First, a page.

Is ‘disaster tourism’ the next big thing for Kuala Lumpur, City Hall?

Kuala Lumpur City Hall is guilty of many things, one of them is its inability to communicate with, and pacify fears among city dwellers.

As city folks still reel from the recent flash floods that wreaked havoc on several major locations in the nation’s capital, another fear has presented itself – right in the heart of the Golden Triangle.

The exposed soil near a slope next to the Kuala Lumpur Forestry Department is a terrifying sight for those who drive along Jalan Ampang – both for its proximity to human beings and property, and the potential scale of the tragedy, should the unthinkable happen.

This is made even worse by the torn and disintegrating tarpaulin sheets on the ground, meant to protect the soil from torrential rain.

It’s been pouring heavily in Kuala Lumpur, daily. Now, there’s zero protection at the site.

It is as though City Hall is waiting for another disaster to happen before taking action.

For the record, the sheets were placed at the location following a landslide on Dec 19. These sheets are meant to be a stopgap measure to ensure proper water runoff before rectification and remedial works are carried out.

Temporary, according to the experts, means four to eight weeks. That’s it.

As it stands, it has been four months since the December landslide. Yet, there’s no hint of any work there.

The sheets covered most parts of the site near Bukit Nanas in this picture taken on Jan 19, exactly one month after the landslide incident. The main picture was taken last week. Image: Twentytwo13

Is it because City Hall and the Public Works Department (PWD) do not have enough funds? Are they hamstrung by endless red tape and must tick the right boxes before important work can be carried out? Or are they waiting for an incident at the site to go “viral” on social media before taking action?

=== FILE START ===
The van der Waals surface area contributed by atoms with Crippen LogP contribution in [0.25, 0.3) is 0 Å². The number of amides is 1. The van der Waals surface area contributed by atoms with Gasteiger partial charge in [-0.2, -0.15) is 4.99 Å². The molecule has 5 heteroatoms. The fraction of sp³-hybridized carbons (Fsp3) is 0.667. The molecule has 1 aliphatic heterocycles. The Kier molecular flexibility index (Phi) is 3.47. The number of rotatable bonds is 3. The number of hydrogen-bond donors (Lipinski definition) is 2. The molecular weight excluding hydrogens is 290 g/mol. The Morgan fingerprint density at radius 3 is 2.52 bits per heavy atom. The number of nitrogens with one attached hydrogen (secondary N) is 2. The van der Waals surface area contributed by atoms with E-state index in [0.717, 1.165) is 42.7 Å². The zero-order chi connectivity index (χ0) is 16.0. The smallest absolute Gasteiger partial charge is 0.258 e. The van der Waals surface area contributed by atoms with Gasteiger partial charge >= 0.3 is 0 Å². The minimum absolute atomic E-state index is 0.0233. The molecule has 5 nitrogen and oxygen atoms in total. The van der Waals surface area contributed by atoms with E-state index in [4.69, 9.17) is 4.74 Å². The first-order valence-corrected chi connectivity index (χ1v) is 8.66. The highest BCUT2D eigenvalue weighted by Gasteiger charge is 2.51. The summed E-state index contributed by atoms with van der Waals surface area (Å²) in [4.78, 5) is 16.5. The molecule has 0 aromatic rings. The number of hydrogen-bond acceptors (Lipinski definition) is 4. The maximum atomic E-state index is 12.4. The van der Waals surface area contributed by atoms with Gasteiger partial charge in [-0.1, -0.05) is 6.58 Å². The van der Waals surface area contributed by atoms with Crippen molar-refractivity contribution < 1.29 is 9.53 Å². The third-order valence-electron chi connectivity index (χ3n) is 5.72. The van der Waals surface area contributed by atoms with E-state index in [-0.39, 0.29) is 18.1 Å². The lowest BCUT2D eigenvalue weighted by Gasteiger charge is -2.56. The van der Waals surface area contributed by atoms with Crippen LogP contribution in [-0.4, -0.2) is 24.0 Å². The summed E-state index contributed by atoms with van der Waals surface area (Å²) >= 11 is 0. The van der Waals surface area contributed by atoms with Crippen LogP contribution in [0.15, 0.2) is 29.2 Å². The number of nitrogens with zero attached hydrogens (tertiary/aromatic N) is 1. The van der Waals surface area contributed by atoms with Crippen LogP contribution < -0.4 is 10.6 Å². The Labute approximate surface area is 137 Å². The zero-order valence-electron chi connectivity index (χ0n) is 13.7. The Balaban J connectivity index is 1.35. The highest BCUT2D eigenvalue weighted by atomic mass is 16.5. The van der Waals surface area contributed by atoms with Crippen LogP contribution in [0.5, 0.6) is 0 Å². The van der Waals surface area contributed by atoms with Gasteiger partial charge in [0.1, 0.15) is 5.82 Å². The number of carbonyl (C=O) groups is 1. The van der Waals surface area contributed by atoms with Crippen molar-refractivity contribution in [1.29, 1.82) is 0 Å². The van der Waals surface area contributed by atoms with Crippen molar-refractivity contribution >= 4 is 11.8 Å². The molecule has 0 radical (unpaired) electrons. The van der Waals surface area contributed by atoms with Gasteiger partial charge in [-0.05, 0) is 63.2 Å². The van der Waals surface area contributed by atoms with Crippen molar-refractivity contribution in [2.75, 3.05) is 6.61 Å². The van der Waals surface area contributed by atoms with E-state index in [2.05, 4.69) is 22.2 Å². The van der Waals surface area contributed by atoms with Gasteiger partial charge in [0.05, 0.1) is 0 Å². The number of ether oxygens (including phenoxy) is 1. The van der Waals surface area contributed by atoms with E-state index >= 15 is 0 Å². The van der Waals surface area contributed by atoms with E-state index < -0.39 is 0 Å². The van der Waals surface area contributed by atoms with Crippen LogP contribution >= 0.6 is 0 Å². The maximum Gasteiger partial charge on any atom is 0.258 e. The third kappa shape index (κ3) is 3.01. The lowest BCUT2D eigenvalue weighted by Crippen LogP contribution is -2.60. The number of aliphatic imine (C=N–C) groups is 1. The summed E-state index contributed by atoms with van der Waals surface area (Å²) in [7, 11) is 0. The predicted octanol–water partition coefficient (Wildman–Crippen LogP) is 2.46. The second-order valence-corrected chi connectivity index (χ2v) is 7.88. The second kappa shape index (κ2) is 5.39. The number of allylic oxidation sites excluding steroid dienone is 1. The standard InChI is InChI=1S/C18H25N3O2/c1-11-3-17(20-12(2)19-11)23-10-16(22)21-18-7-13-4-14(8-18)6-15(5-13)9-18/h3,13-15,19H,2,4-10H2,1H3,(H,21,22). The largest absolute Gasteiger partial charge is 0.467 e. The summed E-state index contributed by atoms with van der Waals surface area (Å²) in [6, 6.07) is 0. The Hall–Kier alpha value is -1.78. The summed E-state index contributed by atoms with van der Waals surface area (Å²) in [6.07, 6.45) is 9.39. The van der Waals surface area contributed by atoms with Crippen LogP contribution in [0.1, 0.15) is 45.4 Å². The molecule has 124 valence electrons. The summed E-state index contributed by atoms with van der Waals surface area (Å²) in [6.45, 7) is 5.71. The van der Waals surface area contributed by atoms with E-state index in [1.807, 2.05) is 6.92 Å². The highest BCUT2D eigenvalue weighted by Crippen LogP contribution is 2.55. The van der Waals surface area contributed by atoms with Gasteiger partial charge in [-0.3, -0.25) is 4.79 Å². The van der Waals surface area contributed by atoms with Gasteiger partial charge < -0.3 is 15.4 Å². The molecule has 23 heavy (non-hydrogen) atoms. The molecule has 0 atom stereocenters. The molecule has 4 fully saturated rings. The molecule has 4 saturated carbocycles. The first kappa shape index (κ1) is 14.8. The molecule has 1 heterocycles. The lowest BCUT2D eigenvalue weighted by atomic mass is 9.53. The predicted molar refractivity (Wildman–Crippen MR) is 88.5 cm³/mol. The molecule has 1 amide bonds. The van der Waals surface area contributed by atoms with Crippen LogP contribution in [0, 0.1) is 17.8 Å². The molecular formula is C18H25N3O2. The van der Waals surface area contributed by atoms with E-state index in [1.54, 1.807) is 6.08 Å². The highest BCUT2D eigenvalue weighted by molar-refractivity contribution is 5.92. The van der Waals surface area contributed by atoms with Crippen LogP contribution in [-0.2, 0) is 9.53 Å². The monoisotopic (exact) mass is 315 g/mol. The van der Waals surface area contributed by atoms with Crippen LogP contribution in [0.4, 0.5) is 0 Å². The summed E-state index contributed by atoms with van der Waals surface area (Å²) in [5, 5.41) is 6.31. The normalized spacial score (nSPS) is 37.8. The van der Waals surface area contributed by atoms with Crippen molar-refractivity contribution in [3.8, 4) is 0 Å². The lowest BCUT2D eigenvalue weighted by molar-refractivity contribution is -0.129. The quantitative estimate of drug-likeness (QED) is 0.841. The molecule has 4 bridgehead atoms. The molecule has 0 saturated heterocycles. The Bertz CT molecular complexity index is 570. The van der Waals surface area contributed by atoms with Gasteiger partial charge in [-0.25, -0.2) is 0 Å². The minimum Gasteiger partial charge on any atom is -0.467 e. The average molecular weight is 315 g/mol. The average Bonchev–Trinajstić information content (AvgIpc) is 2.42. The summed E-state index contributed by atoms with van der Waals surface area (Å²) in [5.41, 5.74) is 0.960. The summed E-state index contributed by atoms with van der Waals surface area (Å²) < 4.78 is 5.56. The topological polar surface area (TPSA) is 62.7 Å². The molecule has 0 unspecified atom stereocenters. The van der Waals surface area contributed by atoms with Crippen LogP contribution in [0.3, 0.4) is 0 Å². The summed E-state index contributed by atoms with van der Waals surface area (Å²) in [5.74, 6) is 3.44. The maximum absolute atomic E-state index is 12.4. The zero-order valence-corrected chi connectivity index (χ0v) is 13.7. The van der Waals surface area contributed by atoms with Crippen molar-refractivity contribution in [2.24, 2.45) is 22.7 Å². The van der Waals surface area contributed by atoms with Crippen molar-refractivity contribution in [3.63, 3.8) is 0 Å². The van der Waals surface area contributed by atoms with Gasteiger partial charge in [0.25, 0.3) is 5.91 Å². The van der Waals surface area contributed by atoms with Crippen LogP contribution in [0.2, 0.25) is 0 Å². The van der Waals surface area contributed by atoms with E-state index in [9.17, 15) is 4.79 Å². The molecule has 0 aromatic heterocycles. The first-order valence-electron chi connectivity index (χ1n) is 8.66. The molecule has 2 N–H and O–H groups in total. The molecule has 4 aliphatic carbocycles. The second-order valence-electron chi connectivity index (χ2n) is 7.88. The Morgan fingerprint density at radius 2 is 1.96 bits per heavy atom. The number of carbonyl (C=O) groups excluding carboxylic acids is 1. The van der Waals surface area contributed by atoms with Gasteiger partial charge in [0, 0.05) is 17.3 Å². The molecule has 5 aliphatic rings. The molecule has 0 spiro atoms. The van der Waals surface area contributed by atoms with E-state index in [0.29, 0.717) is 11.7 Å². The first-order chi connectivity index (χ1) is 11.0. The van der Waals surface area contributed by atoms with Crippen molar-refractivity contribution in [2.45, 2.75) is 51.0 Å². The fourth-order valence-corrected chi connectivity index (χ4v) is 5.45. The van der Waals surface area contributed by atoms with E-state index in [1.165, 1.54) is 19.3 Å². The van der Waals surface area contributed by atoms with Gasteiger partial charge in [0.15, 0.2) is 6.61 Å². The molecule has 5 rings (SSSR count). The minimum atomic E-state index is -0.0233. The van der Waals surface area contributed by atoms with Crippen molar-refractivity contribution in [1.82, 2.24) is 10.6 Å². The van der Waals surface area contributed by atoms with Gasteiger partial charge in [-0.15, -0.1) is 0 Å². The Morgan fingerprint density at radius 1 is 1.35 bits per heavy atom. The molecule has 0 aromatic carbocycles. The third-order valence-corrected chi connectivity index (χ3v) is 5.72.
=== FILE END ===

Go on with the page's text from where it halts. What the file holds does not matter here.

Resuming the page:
The fear is real. In 2013, nine cars were buried in a landslide at the same spot, following heavy rain.

This particular spot isn’t the only slope where the stopgap tarp sheets have been used for longer than they’re supposed to.

There are many other areas in Kuala Lumpur, including near the Parliament building, and Bank Negara, where these sheets have been placed to mitigate the damage from the downpour.

There are also other areas where such sheets are seen on the exposed soil for many months, if not years. From a higher vantage point, the torn and tattered sheets look like sprinkles and stripes that decorate a chocolate cake.

City Hall and the PWD must address these concerns and communicate with the people as to what their plan is.

If they are unconcerned by the potential loss of human lives, perhaps a dent to their public image should be, as the nation’s borders prepare to open on April 1.

Imagine tourists from the many nearby hotels, walking in the area, documenting the tattered sheets and the exposed slopes during their stay, and tagging the spot as an ‘iconic landmark’ on their Instagram and TikTok.

What if a vlogger goes around with his GoPro and uploads his critical take of the scary sight on his YouTube account?

Perhaps being shamed on public domain would finally jolt City Hall and the PWD into action and get them to communicate their plans effectively.

Come on, City Hall and PWD – just get the basics right. City folks, including those running businesses in the area, have a right to know.